Amused by The Times

I’ve always respected The (London) Times and the writers it uses. But today I can’t help but be amused by the commentary of the Jokela shooting (massacre ?) by Roger Boynes. Oh, he sure does use all of the correct clich├ęs when writing about Finland: its darkness, sparse habitation, suicide rates, gun ownership, and our ancient pagan gods. But how could he forget that Finland is also the home of Lordi and other heavy metal bands?

My first reaction to hearing about the events, before the full extent of what had happened and how he’d been armed was that someone had taken a hunting gun and used it. While Finland really does have a large amount of guns around, almost all of them are hunting weapons: rifles, shotguns and the sort. Finland also has very strict laws on how the guns must be stored when not in use (locked up so that they can not be immeadiately put to use). The few pistols that are around are generally owned by marksmen hobbyists and are of a small caliber. Not exactly Dirty Harry material.

While the amount of guns has been mentioned in practically all of the international press that the incident has received, it isn’t exactly what amused me in the Times commentary. Discussing how darkness and long distances isolate our youth and force them to seek refuge in technological means of keeping in touch is simply hilarious. Except that it is written by someone for the Times. Someone who should know better.

I’m a product of the times when there were no technological means (other than normal telephones) to keep in touch. But we did was boys then did and still do. Rode our bikes and met up somewhere and used the darkness for our nefarious schemes (read: played hide and seek in people’s yards). While it is true that the increasing darkness of winter does have an effect on many people, using it to explain or analyze something like this is foolish.

Similarly, playing the card that Finland is sparsely inhabited and people are isolated from each other is a prime example of using statistics out of context. Jokela is in Southern Finland. Just some 30 miles north from the capital and definitely still part of the “metropolitan area”. Or you could maybe call it a distant suburb of metropolitan Helsinki. (I can imagine the howls of rage from the people living in that area, countryside they call it. Suburbs say I, from here in the east.)

Stereotypes and their amusing usages are one thing. But when one of the media sources that I have still considered fairly accurate and dependable publishes drivel like this under the titles of commentary and analysis, I have to voice my objections. And based on the comments on various sites (including The Times itself), I’m not alone. While I don’t expect and apology or correction of facts at this point, replacing the words commentary and analysis by satire and sarcasm would serve as a start.

Background images and tables

In developing a new version of our website (our personal site), I encountered an odd bug that seems to affect IE6, IE7, Safari 3 (beta, windows) and Konqueror 3.5.6. Opera 9 and Firefox 2 at least are unaffected by the issue.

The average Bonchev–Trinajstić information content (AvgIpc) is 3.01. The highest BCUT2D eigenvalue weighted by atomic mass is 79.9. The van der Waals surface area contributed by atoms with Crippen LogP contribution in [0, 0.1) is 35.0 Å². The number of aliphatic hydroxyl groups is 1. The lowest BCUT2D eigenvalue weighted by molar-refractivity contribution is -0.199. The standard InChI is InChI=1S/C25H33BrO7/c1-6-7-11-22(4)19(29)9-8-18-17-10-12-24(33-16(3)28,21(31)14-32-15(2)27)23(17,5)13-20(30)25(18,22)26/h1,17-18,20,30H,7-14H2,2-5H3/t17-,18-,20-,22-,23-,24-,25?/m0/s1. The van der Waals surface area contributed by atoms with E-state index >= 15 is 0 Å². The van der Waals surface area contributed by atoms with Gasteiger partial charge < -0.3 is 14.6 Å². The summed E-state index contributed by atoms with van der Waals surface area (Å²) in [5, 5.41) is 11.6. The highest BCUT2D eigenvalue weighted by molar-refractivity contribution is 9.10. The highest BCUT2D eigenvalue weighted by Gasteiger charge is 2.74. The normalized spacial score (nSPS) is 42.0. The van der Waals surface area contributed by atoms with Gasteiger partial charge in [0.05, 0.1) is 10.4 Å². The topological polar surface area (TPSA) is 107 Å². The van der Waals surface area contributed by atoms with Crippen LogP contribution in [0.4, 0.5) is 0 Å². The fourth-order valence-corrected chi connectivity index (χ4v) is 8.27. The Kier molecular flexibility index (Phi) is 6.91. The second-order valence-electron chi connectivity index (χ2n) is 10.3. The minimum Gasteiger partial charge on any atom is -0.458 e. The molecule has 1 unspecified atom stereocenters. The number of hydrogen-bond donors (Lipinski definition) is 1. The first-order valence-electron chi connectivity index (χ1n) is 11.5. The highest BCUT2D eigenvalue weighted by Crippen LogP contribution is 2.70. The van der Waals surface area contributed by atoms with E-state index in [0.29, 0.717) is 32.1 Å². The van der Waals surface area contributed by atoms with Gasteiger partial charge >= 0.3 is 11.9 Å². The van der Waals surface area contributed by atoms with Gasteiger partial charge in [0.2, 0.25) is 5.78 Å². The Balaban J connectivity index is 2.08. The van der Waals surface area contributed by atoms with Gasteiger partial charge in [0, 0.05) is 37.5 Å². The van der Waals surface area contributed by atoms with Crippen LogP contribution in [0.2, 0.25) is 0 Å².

The issue comes from having a semantically marked up table in which a tbody is given a background image (with CSS naturally). The idea is to create a table that looks like the image below (screenshot from Firefox).

A picture of the styled table in firefox

To achieve this, the following styles are applied:

.pedigree {
	empty-cells: show;
}

.pedigree td {
	border-bottom: 2px solid #4a4a4a;
    border-left: 2px solid #4a4a4a;
    padding: 3px;
    font-weight: bold;
}

.pedigree td span {
	font-weight: normal;
}

tbody.sire {
	background: #cbcbcb url('images/pedigree-topright.png') no-repeat right top;
}

.pedigree .fmRight {
	padding-right: 10px;
}

.pedigree .fmS {
	border-left: none;
	background: url('images/pedigree-topleft.png') no-repeat left top;
	padding-left: 10px;
}

.pedigree .fmS, .pedigree .fmSS {
	padding-top: 10px;
}

.pedigree .fmSSS {
	padding-top: 20px;
	padding-right: 20px;
}
/* Similar styling continues for the lower half as well */

When I began testing the layout with IE is was surprised when the end result was:

A picture of the styled table in IE

What really threw me off was that the same was visible in Safari 3 (Windows, beta) and Konqueror. Because the bug wasn’t limited to IE, I went and rechecked the CSS spec to see what it says about background and inheritance.

When it comes to inheritance, backgrounds are never inherited and the default values are none for the background image and transparent for the color. So, based on how I read the spec, Firefox and Opera get this right and the others are wrong.

To fix this, IE6/7 were easy as I simply used a conditional stylesheet to turn off all background images (and add some borders). Finding a workaround for Safari or Konqueror has left me stumped however.

No combination selectors to specifically set the background image of individual cells as none worked.

I’ve tried searching for this problem, but either I can’t come up with the correct combination of terms or I’m the first one to notice it.

I’ll put up a link to live versions of this table once our site is finalized and live, until then you’ll just have to imagine the table markup (or ask me for it).